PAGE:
Get Outside & Move: Fresh Air Does Wonders

Let’s face it; when was the last time you took a stroll and felt down afterwards? Exactly! Get those endorphins flowing and discover how a simple walk can be a surefire way to re-energise. While it’s tempting to hibernate all winter, getting outside and soaking up some sunshine is crucial for mental health. Sun exposure triggers the production of vitamin D, essential for mood regulation, particularly if you leave your sunnies off for the first 10 minutes or so to activate the feel-good neurochemical serotonin through your eyes, which naturally converts to the sleep hormone melatonin at night. Even on cloudy days, spending time outside can promote feelings of well-being, even if it’s just a short walk around the block. Regular exercise can help boost mood, reduce stress and improve overall well-being. Find an activity that you enjoy daily to boost natural feel-good endorphins, whether it’s yoga, running or dancing around the lounge to some uplifting music with your kids (or fur babies). Struggling to stay motivated? Consider finding an exercise buddy or joining a class on those rainy days to keep you accountable.


The Bedroom Sanctuary: Comforting Night-time Rituals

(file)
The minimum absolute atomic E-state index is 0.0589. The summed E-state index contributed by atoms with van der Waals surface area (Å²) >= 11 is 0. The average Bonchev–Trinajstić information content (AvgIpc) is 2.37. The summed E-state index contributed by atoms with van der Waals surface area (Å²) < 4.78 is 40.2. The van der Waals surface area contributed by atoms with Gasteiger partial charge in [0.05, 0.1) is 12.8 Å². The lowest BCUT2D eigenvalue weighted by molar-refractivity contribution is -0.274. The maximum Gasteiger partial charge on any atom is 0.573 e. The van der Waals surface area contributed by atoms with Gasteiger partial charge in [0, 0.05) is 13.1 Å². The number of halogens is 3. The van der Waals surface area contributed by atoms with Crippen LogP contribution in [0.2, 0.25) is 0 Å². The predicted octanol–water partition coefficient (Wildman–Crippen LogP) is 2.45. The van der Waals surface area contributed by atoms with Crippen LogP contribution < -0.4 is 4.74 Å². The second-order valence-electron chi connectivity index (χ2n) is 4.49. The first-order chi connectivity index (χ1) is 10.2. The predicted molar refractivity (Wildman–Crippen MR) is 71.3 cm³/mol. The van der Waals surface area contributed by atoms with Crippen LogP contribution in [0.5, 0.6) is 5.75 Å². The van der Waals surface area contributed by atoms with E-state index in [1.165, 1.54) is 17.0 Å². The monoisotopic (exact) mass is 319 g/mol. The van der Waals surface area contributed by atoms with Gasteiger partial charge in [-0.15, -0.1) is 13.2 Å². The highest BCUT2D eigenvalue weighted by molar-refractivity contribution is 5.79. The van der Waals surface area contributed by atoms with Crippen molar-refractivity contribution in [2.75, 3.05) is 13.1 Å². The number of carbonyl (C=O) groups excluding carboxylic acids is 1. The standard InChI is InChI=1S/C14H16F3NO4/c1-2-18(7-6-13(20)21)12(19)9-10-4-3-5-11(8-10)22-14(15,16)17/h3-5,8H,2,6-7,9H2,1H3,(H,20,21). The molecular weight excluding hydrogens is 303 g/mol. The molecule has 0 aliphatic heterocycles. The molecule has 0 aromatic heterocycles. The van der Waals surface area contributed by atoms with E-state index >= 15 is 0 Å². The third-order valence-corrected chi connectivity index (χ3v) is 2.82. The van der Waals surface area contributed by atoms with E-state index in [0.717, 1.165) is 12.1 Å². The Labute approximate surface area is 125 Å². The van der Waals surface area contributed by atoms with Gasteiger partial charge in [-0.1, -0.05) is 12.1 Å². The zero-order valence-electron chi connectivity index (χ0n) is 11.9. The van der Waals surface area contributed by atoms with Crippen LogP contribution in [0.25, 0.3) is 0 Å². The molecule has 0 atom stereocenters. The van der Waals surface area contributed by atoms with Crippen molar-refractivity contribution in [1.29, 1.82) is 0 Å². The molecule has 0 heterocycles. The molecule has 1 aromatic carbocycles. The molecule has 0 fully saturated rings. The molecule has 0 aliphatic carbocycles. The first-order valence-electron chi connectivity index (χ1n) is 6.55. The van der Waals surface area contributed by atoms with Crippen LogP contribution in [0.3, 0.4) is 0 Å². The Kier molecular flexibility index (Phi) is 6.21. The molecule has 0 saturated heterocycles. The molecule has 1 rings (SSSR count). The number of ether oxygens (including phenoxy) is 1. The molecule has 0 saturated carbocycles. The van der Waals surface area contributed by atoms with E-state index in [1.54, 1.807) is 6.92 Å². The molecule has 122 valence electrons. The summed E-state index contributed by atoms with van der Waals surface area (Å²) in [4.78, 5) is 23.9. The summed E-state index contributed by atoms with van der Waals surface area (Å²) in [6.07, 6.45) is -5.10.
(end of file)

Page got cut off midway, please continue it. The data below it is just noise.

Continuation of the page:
Creating a peaceful, calming and clutter-free environment can promote a positive mindset and better sleep quality. One significant factor affecting our bedroom environment besides our mattress is lighting. Bright overhead lighting can be harsh and disruptive. Instead, use soft, warm lighting such as bedside lamps or candles (use with care). Additionally, clutter can feel overwhelming, so try to keep your bedroom tidy and organised. Finally, consider incorporating regular night-time rituals, like reading a book, sipping on relaxing chamomile tea, or practicing relaxation techniques such as deep breathing or yin yoga (easy poses seated and lying on floor, no touching toes required). If you’re seeking to calm the hamster wheel in your brain, consider dabbing some relaxing essential oils like lavender, chamomile, ylang ylang or clary sage onto your pillowcase, alternatively add to your aromatherapy mister for a tranquil and serene ambiance.